Friday, April 24, 2020

Men of the Bible - Friday, April 24, 2020


His name means: "The Name of God"

His work: Priest, prophet, and judge, Samuel helped transform Israel from a nation led by charismatic figures called "judges" to one ruled by kings, who were to exercise their authority not as other kings did, but as men who belonged to God. He anointed Israel's first two kings: Saul and David.
His character: Samuel was eager to hear God's voice and willing to speak his word, even when doing so meant rebuking a king and risking his life. A spiritual leader who won military victories against the Philistines, he reminded the people of God's faithfulness and of the vital importance of their obedience. Sadly, he failed to pass on these same character traits to his sons, who acted corruptly as judges in his stead.
His sorrow: That Saul, Israel's first king, failed to obey God.
His triumph: To help shape Israel into a monarchy whose kings were to be God's servants.
Key Scriptures: 1 Samuel 1:1-28; 2:18-26; 3:1-20; 7:2-16; 8:1-10:26; 12:1-25

A Look at the Man

Years had passed since the death of Eli and his sons, and Samuel was growing old, his own sons more like Eli's than he cared to admit. He had judged Israel faithfully for many years, but the elders were clamoring for a change, insisting Israel needed a king like the other nations of the world.

This demand for a king seemed to Samuel like more evidence of their waywardness. This stiff-necked people were impossible to lead, always so certain they knew what was best for them. So Samuel railed against the idea until the people became so adamant that he made it a matter for prayer. He heard a surprising answer from the Lord: "Samuel, listen to all that the people are saying to you; it is not you they have rejected, but they have rejected me as their king. As they have done from the day I brought them up out of Egypt until this day, forsaking me and serving other gods, so they are doing to you. Now listen to them; but warn them solemnly and let them know what the king who will reign over them will do."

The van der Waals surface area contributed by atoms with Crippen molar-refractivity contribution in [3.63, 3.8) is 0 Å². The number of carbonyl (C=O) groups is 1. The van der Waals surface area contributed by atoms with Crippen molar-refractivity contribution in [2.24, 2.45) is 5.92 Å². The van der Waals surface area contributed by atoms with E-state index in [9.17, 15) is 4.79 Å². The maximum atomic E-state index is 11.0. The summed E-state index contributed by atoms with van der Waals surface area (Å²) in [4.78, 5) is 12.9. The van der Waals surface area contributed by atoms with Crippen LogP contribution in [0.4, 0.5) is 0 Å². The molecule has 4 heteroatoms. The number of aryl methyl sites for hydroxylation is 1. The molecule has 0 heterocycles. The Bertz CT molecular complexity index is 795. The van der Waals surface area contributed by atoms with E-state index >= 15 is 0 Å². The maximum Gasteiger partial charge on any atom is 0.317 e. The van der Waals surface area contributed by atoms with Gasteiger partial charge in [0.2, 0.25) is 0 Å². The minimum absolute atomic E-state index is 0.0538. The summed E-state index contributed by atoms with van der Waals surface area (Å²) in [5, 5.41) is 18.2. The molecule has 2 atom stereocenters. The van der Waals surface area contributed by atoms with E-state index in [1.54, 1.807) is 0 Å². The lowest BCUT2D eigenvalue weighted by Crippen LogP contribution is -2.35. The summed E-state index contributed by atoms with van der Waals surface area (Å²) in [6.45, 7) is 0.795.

So Samuel described in frightening detail all the demands a king would place on them—drafting their sons and daughters to work and die for him, devouring the fruits of their labor, requiring so much that they would feel enslaved by him. But the leaders insisted, "We want a king over us. Then we will be like all the other nations with a king to go out before us and fight our battles."

So God gave them a king named Saul, a man who stood a head taller than most other men, yet a man who was no better at following the Lord than they had been. This was the king Samuel had to anoint. The king he had to guide. The king he finally had to pass judgment on, delivering a message any man would fear to render a king—that God intended to tear the crown from him and give it to another man.

Then the Lord told Samuel to fill his horn with oil and go to Jesse of Bethlehem, because one of his sons was to be king. Though Samuel feared Saul's wrath if he were to anoint a new king, he did as the Lord commanded, and as soon as he saw Jesse's eldest son, he was certain he had found Israel's next king.

But the Lord thought otherwise, saying to Samuel, "Do not consider his appearance or his height, for I have rejected him. The LORD does not look at the things man looks at. Man looks at the outward appearance, but the LORD looks at the heart." Six more of Jesse's sons passed before Samuel, but each one was rejected. And then came David, the youngest of Jesse's sons, a shepherd boy, as strong and solid on the inside as he looked on the outside. Samuel took the horn and poured the oil over David's head, anointing him king in the presence of his brothers.

Years passed before David finally ascended to the throne of Israel. By then Samuel was dead. But the man who had been an answer to his mother's prayer and who had been dedicated to God in a special way for the whole of his lifetime had fulfilled God's purpose, helping Israel make the transition from the chaotic period of the judges, when every man did what was right in his own eyes, to the period of the kings of Israel, when the Lord God searched for a ruler who would be a man after his own heart.

Reflect On: 1 Samuel 3:1–10
Praise God: For speaking to us.
Offer Thanks: For the way God has revealed himself to you.
Confess: Any failure to listen to what God is saying.
Ask God: To help you listen for his voice.

Today's reading is a brief excerpt from Men of the Bible: A One-Year Devotional Study of Men in Scripture by Ann Spangler and Robert Wolgemuth (Zondervan). © 2010 by Ann Spangler. Used with permission. All rights reserved. Enjoy the complete book by purchasing your own copy at the Bible Gateway Store. The book's title must be included when sharing the above content on social media.
Sadly, he failed to pass on these same character traits to his sons, who acted corruptly as judges…

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